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ligion they list, and serve God after what manner it pleaseth them best, but that the parts of God's true worship [Bowndean worship] might be set up everywhere, and all men compelled to stoop unto it."

There is, it must be admitted, a sad logical consistency in the mode of action advocated by Dr. Bownd and deprecated by Bishop Heber. As long as men hold that there is a hell to be shunned, they seem logically warranted in treating lightly the claims of religious liberty upon earth. They dare not tolerate a freedom whose end they believe to be eternal perdition. Cruel they may be for the moment, but a passing pang vanishes when compared with an eternity of pain. Unreligious men might call it hallucination, but if I accept undoubtingly the doctrine of eternal punishment, then, whatever society may think of my act, I am self-justified not only in "letting" but in destroying that which I hold dearest, if I believe it to be thereby stopped in its progress to the fires of hell. Hence, granting the assumptions common to both, the persecution of Puritans by High Churchmen, and of High Churchmen by Puritans, had a basis in reason. I do not think the question can be decided on a priori grounds, as Bishop Heber seemed to suppose. It is not the abstract wickedness of persecution, so much as our experience of its results, that causes us to set our faces against it. It has been tried, and found the most ghastly of failures. This experimental fact overwhelms the plausibilities of logic, and renders persecution, save in its meaner and stealthier aspects, in our day impossible.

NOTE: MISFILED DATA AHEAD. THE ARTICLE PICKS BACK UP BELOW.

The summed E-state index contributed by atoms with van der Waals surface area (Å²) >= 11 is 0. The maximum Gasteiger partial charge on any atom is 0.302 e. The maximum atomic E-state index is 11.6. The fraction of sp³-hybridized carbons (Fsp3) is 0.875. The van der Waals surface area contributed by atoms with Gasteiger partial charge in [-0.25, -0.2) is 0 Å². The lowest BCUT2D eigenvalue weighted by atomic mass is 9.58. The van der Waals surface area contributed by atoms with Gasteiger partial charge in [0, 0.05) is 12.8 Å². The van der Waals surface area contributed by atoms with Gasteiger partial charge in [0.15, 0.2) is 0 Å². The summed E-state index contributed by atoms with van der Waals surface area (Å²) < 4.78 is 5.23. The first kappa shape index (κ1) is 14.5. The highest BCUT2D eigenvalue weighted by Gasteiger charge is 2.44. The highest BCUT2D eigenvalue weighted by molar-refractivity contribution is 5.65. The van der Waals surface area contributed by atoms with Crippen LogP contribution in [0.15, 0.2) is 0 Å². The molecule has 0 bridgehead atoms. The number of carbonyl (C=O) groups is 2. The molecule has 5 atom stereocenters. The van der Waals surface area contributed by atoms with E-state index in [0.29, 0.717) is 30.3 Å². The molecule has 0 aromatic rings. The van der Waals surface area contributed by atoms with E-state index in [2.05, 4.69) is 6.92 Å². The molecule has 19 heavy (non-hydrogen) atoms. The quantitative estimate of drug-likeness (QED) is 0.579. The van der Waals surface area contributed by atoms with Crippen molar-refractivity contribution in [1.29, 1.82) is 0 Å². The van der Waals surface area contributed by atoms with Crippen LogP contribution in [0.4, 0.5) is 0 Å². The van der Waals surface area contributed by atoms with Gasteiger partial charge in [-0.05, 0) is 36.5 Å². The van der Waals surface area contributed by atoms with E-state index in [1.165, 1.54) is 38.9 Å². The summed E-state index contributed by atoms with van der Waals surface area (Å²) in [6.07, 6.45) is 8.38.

The combat over Sunday continued, the Sabbatarians continually gaining ground. In 1643 the divines who drew up the famous document known as the Westminster Confession began their sittings in Henry VII's Chapel. Milton thought lightly of these divines, who, he said, were sometimes chosen by the whim of members of Parliament; but the famous Puritan, Baxter, extolled them for their learning, godliness, and ministerial abilities. A journal of their earlier proceedings was kept by one of their members. On the 13th of November, 1644, he records the occurrence of "a large debate" on the sanctification of the Lord's day. After fixing the introductory phraseology, the assembly proceeded to consider the second proposition, "To abstain from all unnecessary labors, worldly sports, and recreations." It was debated whether "worldly thoughts" should not be added. "This was scrupulous," says the naive journalist, "whether we should not be a scorn to go about to bind men's thoughts, but at last it was concluded upon to be added, both for the more piety and for that the fourth command includes it." The question of Sunday cookery was then discussed and settled; and, as regards public worship, it was decreed "that all the people meet so timely that the whole congregation be present at the beginning, and not depart until after the blessing. That what time is vacant between or after the solemn meetings of the congregation be spent in reading, meditation, repetition of sermons,"